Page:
Fakesmile

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Nov 10, 2008
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I've been working in a lab for 2 years. I was going to do an honors research course in the same lab this Fall semester. But the PI said he did not get CIHR grant funded, so his major source of funding will disappear and he can't accept any more honors research students. He said he applied for another funding and the process will take 12-18 months. Since I've been in the lab for 2 years and there is a project I've been working on and is almost close to completion, I'd like to continue it by volunteering, if not by honors research course, to make it into a publication. But does lack of CIHR funding for honors projects adversely affect other projects in the lab which aren't being done as part of honors research course? How exactly does funding work? Are there different kinds of fundings for different types of students (grads, undergrads)? In other words, even if his CIHR funding ran out, will he have enough of the other fundings for projects of grad students in the lab? I don't know how this whole thing works.
 
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shiftingmirage

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Sep 2, 2007
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But does lack of CIHR funding for honors projects adversely affect other projects in the lab which aren't being done as part of honors research course?
Possibly. If money from the CIHR was expected to pay for something, and you still need that something, well, you must get the money for it from somewhere. Let's say the money was going to buy a new instrument, and that instrument was going to be used on the honors project, as well as other projects. If you still need the instrument, you would have to buy it, but to buy it that money may need to come from another project.

How exactly does funding work? Are there different kinds of fundings for different types of students (grads, undergrads)? In other words, even if his CIHR funding ran out, will he have enough of the other fundings for projects of grad students in the lab? I don't know how this whole thing works.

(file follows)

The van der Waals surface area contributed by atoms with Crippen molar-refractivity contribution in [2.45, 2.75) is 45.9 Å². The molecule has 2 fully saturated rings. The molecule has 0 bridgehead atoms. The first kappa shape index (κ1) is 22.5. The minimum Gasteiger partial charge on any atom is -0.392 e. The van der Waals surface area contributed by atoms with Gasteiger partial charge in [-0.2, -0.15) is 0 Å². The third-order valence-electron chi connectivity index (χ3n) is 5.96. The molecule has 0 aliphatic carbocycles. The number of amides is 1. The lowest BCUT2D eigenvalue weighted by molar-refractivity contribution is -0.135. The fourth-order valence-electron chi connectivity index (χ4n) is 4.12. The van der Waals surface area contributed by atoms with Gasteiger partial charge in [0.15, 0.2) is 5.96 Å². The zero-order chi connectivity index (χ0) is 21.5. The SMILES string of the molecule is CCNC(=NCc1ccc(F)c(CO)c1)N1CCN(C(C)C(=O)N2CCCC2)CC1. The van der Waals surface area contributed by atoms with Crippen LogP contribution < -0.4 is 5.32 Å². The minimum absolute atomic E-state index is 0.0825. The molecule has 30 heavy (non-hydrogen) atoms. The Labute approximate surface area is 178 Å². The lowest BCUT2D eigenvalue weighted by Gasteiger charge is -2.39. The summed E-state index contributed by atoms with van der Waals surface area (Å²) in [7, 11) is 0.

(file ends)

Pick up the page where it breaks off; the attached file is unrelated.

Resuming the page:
Funding varies hugely. Some grants are grad only, undergrad only, or both. And when they are both, there can be different terms, ug student get 5k while grad gets 10k. Some places are stringent in that, if you submit project x, you must follow it. Others are more flexible, where you can play with it to some extent. My ug gave out grants, and you had to submit a proposal, but you could throw said proposal out the window and do something else. I don't think most external grants are as flexible.

In other words, even if his CIHR funding ran out, will he have enough of the other fundings for projects of grad students in the lab? I don't know how this whole thing works.
The only person who will be able to answer your question is your PI, or whoever deals with funding of the lab.
 

URHere

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Nov 20, 2007
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But does lack of CIHR funding for honors projects adversely affect other projects in the lab which aren't being done as part of honors research course? How exactly does funding work? Are there different kinds of fundings for different types of students (grads, undergrads)? In other words, even if his CIHR funding ran out, will he have enough of the other fundings for projects of grad students in the lab? I don't know how this whole thing works.
It sounds from your post like you are in Canada. I don't know how the Canadian system works, exactly, but I'll assume it's similar to the system in the US.

Generally, PIs apply for different grants for different things. The largest grants are usually used to cover the lab's primary projects, and smaller grants (like training grants) are used to cover the cost of training students. Training students, or allowing them to do independent projects costs a great deal of money, and the training grants pay for student salaries, materials needed for student projects, training costs, etc.

I don't know what your specific situation is, but if your personal project is very closely related to projects your PI oversees - meaning that any chemicals, reagents, or equipment you need is already in the lab, and that your results would help to answer your PIs questions - you might have a chance at continuing in the lab on a volunteer basis. You may need to switch projects to make that work, and you should definitely speak with your PI.